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J Virol. 1993 Jun;67(6):3338-44.

Translation of human hepatitis C virus RNA in cultured cells is mediated by an internal ribosome-binding mechanism.

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Department of Microbiology and Immunology, University of Colorado Medical School, Denver 80262.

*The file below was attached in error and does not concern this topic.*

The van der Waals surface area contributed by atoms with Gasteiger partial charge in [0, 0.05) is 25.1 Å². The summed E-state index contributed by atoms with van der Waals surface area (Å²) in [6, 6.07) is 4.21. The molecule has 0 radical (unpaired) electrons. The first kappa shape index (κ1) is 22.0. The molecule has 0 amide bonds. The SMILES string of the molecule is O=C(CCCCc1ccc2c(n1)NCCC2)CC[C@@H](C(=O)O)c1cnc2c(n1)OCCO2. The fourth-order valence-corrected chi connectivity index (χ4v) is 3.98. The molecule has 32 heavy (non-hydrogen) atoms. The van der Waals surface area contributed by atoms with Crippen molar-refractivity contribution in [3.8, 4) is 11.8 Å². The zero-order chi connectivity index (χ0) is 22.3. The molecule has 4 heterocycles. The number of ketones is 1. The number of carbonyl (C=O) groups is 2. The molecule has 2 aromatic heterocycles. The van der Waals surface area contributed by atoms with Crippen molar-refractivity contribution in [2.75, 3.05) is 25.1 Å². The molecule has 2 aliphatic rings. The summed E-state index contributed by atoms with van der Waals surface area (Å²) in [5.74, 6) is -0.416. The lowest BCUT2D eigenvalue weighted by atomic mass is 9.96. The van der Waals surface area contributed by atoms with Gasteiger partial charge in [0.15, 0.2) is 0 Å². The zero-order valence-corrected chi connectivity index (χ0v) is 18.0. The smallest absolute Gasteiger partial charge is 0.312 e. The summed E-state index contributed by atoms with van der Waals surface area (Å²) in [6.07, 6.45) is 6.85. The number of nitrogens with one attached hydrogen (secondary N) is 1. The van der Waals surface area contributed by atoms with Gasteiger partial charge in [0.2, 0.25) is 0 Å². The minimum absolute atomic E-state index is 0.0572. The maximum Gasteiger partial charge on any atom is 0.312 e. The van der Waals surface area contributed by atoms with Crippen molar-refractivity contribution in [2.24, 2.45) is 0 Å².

The human hepatitis C virus (HCV) contains a long 5' noncoding region (5' NCR). Computer-assisted and biochemical analyses suggest that there is a complex secondary structure in this region that is comparable to the secondary structures that are found in picornaviruses (E.A. Brown, H. Zhang, L.-H. Ping, and S.M. Lemon, Nucleic Acids Res. 20:5041-5045, 1992). Previous in vitro studies suggest that the HCV 5' NCR plays an important role during translation (K. Tsukiyama-Kohara, N. Iizuka, M. Kohara, and A. Nomoto, J. Virol. 66:1476-1483, 1992). Dicistronic and monocistronic expression vectors, in vitro translation, RNA transfections, and deletion mutagenesis studies were utilized to demonstrate unambiguously that the HCV 5' NCR is involved in translational control. Our data strongly support the conclusion that an internal ribosome entry site exists within the 5' noncoding sequences proximal to the initiator AUG. Furthermore, our results suggest that the HCV genome is translated in a cap-independent manner and that the sequences immediately upstream of the initiator AUG are essential for internal ribosome entry site function during translation.

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